"My friends have referred me to jobs—usually as a dishwasher or busser at a restaurant, where I could at least get my foot in the door — and I have even had interviews, but it never works out. I speak Spanish and not much English, so the language barrier is part of it. But, it’s even harder without a driver’s license. Even though I know that I can get a ride and I tell employers that, they end up hiring someone else. A few times, I’ve even shown up for work at a new job and had them tell me they found someone else. It’s very discouraging."
This year's harvest proves an Idaho industry is no small potatoes.
A surplus of Idaho spuds have had an effect on neighboring Washington State, the No. 2 grower of potatoes in the country. The Bellingham Herald reports prices have been depressed, though farmers are still digging up their crops.
Dale Lathim, executive director for the Potato Growers of Washington and the United Fresh Potato Growers of Washington and Oregon, told the Herald the Evergreen State's fresh potatoes are down because of Idaho's success this year.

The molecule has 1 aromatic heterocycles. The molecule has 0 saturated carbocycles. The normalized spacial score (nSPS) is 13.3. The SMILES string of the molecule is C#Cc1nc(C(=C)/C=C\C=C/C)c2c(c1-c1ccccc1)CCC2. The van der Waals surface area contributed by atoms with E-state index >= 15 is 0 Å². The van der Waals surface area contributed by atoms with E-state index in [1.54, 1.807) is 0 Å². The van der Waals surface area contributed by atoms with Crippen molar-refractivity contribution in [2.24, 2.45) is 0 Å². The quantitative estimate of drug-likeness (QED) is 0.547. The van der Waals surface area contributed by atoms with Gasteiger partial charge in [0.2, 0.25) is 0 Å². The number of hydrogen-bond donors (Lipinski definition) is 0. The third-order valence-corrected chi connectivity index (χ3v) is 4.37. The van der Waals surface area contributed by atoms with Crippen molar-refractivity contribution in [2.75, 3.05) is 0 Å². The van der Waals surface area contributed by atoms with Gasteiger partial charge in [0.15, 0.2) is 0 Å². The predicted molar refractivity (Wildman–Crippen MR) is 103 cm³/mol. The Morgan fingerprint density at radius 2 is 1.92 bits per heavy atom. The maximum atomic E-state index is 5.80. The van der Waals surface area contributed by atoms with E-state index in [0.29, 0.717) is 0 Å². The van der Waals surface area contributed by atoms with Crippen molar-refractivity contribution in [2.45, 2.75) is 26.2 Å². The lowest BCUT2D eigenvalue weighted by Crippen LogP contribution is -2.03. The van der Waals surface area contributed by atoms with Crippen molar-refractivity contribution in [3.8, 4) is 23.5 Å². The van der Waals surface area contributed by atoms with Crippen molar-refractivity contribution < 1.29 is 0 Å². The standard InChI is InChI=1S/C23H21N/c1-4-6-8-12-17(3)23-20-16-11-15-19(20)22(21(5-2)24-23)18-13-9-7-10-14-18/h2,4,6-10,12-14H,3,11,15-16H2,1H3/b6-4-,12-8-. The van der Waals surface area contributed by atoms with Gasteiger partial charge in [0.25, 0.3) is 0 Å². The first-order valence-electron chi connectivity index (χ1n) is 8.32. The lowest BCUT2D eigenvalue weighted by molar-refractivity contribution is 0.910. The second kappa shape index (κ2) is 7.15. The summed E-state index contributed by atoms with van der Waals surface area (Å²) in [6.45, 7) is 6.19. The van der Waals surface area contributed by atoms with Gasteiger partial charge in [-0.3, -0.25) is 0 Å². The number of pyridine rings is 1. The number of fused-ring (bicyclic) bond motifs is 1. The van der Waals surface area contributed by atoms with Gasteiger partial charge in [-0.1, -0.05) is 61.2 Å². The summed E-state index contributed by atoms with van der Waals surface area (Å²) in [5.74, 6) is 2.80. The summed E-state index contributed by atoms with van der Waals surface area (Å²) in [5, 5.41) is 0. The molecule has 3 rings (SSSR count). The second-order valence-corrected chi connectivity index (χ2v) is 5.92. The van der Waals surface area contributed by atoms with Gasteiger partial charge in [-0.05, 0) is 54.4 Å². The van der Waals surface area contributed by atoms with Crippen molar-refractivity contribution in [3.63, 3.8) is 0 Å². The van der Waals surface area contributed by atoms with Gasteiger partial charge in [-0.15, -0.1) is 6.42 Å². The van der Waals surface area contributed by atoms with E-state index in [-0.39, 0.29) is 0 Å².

"They dominate the fresh industry," he said.
A significant increase in potato acreage, according to the U.S. Department of Agriculture, mostly came from Idaho.
From the USDA's National Agricultural Statistics Service:
Potato growers in Idaho have planted an estimated 345,000 acres in 2012, an 8 percent increase from the 320,000 acres planted in 2011, according to the National Agricultural Statistics Service. This is the highest level since 2007. Harvested acres, at 344,000, are also up 8 percent from a year ago.